If you are just starting a low carb diet/lifestyle you may feel confused with which low carb flours to use. You may never have used any of them before and how to use them properly can be daunting. Low carb flours do not behave like wheat flour, and how to use them in your old regular high carb recipes is a common question. Of course you may also be interested, or want to know more about them. If that is the case then Libby at 'Ditch The Carbs' site has a very good guide, and you can read it here


A variety of articles and recipe ideas are within this blog. Please note, not all may be suitable for you. If you may have any food allergies, or underlying health issues these must always be taken into account. If you are a diabetic and not sure how certain foods may affect your blood sugars, test is best, i.e. use your meter.

All the best Jan

Saturday, 8 February 2020

Tina Turner - The Best

Saturday Night is Music Night on this blog, and tonight's choice is Tina Turner. What a concert this was. Enjoy. Good health to all. Eddie.

Italian Beef Stew : Low Carb


"This is a simple recipe for a tasty beef stew using Italian herbs and seasoning. Like many stews, this dish is really versatile and you could easily make it with lamb or pork instead (remember that this would change the nutrition values) and you can throw in lots of different vegetables if you choose too.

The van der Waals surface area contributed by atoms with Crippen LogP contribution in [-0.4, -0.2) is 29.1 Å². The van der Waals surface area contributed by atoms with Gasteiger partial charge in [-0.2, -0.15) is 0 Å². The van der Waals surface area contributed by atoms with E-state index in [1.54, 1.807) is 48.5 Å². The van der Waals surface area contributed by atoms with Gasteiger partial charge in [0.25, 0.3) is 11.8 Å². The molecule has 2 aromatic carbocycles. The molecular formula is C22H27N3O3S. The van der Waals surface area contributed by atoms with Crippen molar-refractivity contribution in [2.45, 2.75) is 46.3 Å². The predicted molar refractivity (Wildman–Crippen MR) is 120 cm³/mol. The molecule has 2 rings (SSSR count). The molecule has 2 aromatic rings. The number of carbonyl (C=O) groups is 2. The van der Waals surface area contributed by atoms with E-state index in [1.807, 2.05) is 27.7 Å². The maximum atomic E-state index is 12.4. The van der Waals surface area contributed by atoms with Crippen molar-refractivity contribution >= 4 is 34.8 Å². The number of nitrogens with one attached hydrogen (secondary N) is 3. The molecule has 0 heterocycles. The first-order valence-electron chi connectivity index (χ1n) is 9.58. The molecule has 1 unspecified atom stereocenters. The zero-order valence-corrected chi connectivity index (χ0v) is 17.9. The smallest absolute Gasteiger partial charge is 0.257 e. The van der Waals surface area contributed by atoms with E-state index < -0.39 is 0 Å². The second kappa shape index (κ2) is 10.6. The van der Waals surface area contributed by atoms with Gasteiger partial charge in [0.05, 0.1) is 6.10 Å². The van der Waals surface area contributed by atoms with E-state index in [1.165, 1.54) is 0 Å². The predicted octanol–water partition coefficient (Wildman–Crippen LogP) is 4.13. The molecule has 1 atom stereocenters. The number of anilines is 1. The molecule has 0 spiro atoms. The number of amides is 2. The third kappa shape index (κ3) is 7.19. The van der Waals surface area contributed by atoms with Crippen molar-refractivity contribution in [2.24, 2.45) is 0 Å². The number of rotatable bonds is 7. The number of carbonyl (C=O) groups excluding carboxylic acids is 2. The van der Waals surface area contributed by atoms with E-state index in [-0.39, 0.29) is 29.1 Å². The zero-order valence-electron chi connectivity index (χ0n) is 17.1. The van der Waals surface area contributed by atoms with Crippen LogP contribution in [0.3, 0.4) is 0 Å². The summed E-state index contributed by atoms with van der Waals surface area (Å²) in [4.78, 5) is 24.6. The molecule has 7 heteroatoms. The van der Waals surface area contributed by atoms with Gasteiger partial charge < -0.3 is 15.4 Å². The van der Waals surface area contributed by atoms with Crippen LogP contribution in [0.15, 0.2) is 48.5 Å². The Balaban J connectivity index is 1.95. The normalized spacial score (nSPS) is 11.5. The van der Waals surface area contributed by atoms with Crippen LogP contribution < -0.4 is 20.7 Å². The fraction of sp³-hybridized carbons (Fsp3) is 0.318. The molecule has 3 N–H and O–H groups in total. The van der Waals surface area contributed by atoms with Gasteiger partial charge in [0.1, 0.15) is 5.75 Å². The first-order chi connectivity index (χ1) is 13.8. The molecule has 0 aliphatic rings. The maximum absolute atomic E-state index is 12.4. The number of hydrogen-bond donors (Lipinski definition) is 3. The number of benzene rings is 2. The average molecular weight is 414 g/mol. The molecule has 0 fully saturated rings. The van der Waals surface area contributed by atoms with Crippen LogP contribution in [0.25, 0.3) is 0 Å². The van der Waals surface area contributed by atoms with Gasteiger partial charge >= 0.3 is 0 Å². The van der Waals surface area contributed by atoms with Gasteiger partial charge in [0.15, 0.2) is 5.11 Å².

This is a quick stew that cooks in around 90 minutes but if you want a richer flavour and more tender meat then you could cook this in the oven in a casserole dish for 2-3 hours. Either way, it's really yummy regardless of how you cook it!

Ingredients
Serves Four
1 tsp olive oil
2 red onions, quartered
2 garlic cloves, finely chopped
1 green pepper, chopped
1 red pepper, chopped
2 carrots, chopped
500 g stewing steak
2 g Italian seasoning
2 g rosemary
800 ml beef stock

15 g tomato purée
Method
1. Heat a large pot on a medium heat and add the olive oil and gently fry the onions for a few minutes. Add the garlic and fry for a further minute.
2. Throw in the carrots, peppers, tomato puree, stock, seasoning and beef to the pan and mix through.

3. Cover with a lid and simmer for around 90 minutes to allow the sauce to thicken. If the sauce isn't as thick as you would like, simmer with the lid off until it reaches your desired consistency. 
Nutrition Per Serving
Fat 11g Protein 27g Carbohydrate 9g"
Need help with weight/measurement conversion
see here
Recipe
from original idea here

If you may want to serve this with some Low-carb Dinner Rolls, (but this will alter the nutrition amounts above) have a look at this recipe here

A variety of recipe ideas are found within this blog. Please note, not all may be suitable for you. If you may have any food allergies, or underlying health issues these must always be taken into account. If you are a diabetic and not sure how certain foods may affect your blood sugars, test is best, i.e. use your meter.

All the best Jan